Dysmobility syndrome is associated with prevalent morphometric vertebral fracture in older adults: the Korean Urban-Rural Elderly (KURE) study

Namki Hong, Chang Oh Kim, Yoosik Youm, Jin Young Choi, Hyeon Chang Kim, Yumie Rhee

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Abstract

Summary: In a community-dwelling elderly cohort, dysmobility syndrome was associated with elevated odds of morphometric vertebral fracture or any prevalent fracture, independent of age and covariates. Dysmobility syndrome improved discrimination for fracture when added to the FRAX score. Introduction: Dysmobility syndrome was coined to indicate patients with impaired musculoskeletal health. Data on the association of dysmobility syndrome with prevalent morphometric vertebral fracture (VF) in elderly persons are limited. Methods: A total of 1369 community-dwelling elderly subjects (mean age 71.6 years; women 66%) were analyzed. Dysmobility syndrome was defined as ≥ 3 components among falls, low lean mass, high fat mass, osteoporosis, low grip strength, and low timed get-up-and-go performance. VF was defined as a ≥ 25% reduction in the height of vertebral bodies in plain radiographs. Modified cutpoints of each component at which elevate the odds of fracture were investigated using receiver-operating characteristics analysis. Net reclassification improvement (NRI) and integrated discrimination index (IDI) were calculated to assess additive discriminatory value of dysmobility syndrome over FRAX. Results: The prevalence of VF and any fracture composite of VF and non-VF was 16% and 25%, respectively, increasing according to number of dysmobility components (from 0 to 5; VF 10–35%; any fracture 16–45%). Dysmobility syndrome was associated with elevated odds of VF (adjusted OR [aOR] 1.52, 95% CI 1.08–2.15) or any fracture (aOR 1.46, 95% CI 1.07–1.98) but no longer with non-VF (aOR 1.31, 95% CI 0.86–1.98) in multivariate model, whereas modified definition showed robust association with non-VF (aOR 1.79, 95% CI 1.23–2.60). Dysmobility syndrome improved discrimination for prevalent fracture when added to FRAX (NRI 0.25, 95% CI 0.13–0.37; IDI 0.020, 95% CI 0.014–0.026). Conclusions: Dysmobility syndrome was associated with elevated odds of morphometric VF in community-dwelling older adults, independent of age and covariates.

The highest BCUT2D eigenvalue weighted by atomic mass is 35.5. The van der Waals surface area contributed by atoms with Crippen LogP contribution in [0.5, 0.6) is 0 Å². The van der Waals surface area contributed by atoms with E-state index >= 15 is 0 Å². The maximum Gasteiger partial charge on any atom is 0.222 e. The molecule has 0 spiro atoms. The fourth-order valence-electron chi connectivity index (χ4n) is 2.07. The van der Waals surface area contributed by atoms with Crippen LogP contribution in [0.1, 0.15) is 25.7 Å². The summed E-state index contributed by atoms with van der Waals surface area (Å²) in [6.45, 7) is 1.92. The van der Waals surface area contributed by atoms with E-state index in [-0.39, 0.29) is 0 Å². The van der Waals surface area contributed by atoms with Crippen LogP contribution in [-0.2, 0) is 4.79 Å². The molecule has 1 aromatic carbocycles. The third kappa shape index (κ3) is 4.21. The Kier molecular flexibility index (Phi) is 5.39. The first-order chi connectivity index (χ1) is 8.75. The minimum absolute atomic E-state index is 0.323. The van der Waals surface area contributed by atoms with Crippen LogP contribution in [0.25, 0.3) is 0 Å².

Original languageEnglish
Article number86
JournalArchives of Osteoporosis
Volume13
Issue number1
DOIs
Publication statusPublished - 2018 Dec 1

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Independent Living
Body Height
Hand Strength
ROC Curve
Osteoporosis
Fats
Health

All Science Journal Classification (ASJC) codes

  • Orthopedics and Sports Medicine

Cite this

@article{fcf7b6415ebf4de9a975deb279cb2d6d,
title = "Dysmobility syndrome is associated with prevalent morphometric vertebral fracture in older adults: the Korean Urban-Rural Elderly (KURE) study",
abstract = "Summary: In a community-dwelling elderly cohort, dysmobility syndrome was associated with elevated odds of morphometric vertebral fracture or any prevalent fracture, independent of age and covariates. Dysmobility syndrome improved discrimination for fracture when added to the FRAX score. Introduction: Dysmobility syndrome was coined to indicate patients with impaired musculoskeletal health. Data on the association of dysmobility syndrome with prevalent morphometric vertebral fracture (VF) in elderly persons are limited. Methods: A total of 1369 community-dwelling elderly subjects (mean age 71.6 years; women 66{\%}) were analyzed. Dysmobility syndrome was defined as ≥ 3 components among falls, low lean mass, high fat mass, osteoporosis, low grip strength, and low timed get-up-and-go performance. VF was defined as a ≥ 25{\%} reduction in the height of vertebral bodies in plain radiographs. Modified cutpoints of each component at which elevate the odds of fracture were investigated using receiver-operating characteristics analysis. Net reclassification improvement (NRI) and integrated discrimination index (IDI) were calculated to assess additive discriminatory value of dysmobility syndrome over FRAX. Results: The prevalence of VF and any fracture composite of VF and non-VF was 16{\%} and 25{\%}, respectively, increasing according to number of dysmobility components (from 0 to 5; VF 10–35{\%}; any fracture 16–45{\%}). Dysmobility syndrome was associated with elevated odds of VF (adjusted OR [aOR] 1.52, 95{\%} CI 1.08–2.15) or any fracture (aOR 1.46, 95{\%} CI 1.07–1.98) but no longer with non-VF (aOR 1.31, 95{\%} CI 0.86–1.98) in multivariate model, whereas modified definition showed robust association with non-VF (aOR 1.79, 95{\%} CI 1.23–2.60). Dysmobility syndrome improved discrimination for prevalent fracture when added to FRAX (NRI 0.25, 95{\%} CI 0.13–0.37; IDI 0.020, 95{\%} CI 0.014–0.026). Conclusions: Dysmobility syndrome was associated with elevated odds of morphometric VF in community-dwelling older adults, independent of age and covariates.",